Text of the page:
Heterochromia is when a person’s irises are different colors. There are a few kinds of heterochromia. Complete heterochromia is when one iris is a different color than the other. When part of one iris is a different color than the rest of it, this is called partial heterochromia. Central heterochromia is when there is an inner ring that is a different color than the outer area of the iris.

But what causes heterochromia and should people with the condition be concerned?

Heterochromia Causes

There are many types and causes of heterochromia. An infant can be born with it or develop it soon after birth. In these cases, it is called congenital heterochromia.

In most cases, children born with heterochromia will experience no other symptoms. They do not have any other problems with their eyes or general health. However, in some cases heterochromia can be a symptom of another condition.

Causes of heterochromia in infants can include:

  • Horner’s syndrome
  • Benign heterochromia
  • Sturge-Weber syndrome
  • Waardenburg syndrome
  • Piebaldism
  • Hirschsprung disease
  • Bloch-Sulzberger syndrome
  • von Recklinghausen disease
  • Bourneville disease
  • Parry-Romberg syndrome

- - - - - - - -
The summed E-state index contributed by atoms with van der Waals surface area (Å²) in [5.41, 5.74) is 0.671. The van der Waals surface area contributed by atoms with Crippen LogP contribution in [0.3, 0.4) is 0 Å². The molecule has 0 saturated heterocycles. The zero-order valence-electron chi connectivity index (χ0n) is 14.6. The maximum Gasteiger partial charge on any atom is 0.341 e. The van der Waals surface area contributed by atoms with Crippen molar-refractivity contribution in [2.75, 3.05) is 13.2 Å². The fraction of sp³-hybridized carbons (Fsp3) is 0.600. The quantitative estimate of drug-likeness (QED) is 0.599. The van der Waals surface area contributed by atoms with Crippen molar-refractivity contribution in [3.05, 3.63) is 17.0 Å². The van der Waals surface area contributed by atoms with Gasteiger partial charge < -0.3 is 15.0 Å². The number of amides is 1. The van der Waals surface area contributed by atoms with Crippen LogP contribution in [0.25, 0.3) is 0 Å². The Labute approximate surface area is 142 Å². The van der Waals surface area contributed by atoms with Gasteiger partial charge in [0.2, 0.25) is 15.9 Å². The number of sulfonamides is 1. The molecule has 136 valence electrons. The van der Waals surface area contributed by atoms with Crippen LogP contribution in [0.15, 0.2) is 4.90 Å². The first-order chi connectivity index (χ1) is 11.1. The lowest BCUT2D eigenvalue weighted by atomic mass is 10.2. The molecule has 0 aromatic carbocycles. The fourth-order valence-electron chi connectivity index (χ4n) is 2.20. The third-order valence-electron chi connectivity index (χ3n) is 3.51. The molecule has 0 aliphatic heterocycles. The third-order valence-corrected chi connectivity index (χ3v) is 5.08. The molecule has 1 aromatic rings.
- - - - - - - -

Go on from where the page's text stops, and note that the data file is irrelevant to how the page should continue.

When a person gets heterochromia later in life, this is called acquired heterochromia.

Causes of acquired heterochromia include:

  • Eye injury
  • Bleeding in the eye
  • Swelling, due to iritis or uveitis
  • Eye surgery
  • Fuchs’ heterochromic cyclitis
  • Acquired Horner’s syndrome
  • Glaucoma and some medications used to treat it
  • Latisse, a repurposed glaucoma medication used cosmetically to thicken eyelashes
  • Pigment dispersion syndrome
  • Ocular melanosis
  • Posner-Schlossman syndrome
  • Iris ectropion syndrome
  • Benign and malignant tumors of the iris
  • Diabetes mellitus
  • Central retinal vein occlusion
  • Chediak-Higashi syndrome

Heterochromia diagnosis and treatment

If your infant has heterochromia, he or she should be examined by an ophthalmologist. The ophthalmologist will confirm the appearance of heterochromia and look for any underlying causes. In most cases, there will be no concerning disease or condition causing the eye color variation. However, it is important to rule out these conditions.

If you get heterochromia as an adult or it changes in appearance, see your ophthalmologist. He or she can perform a detailed eye exam to rule out any underlying causes and come up with a treatment plan if necessary.

Treatment for heterochromia focuses on treating any underlying causes for the condition. If there are no other issues with the eyes, no treatment may be needed.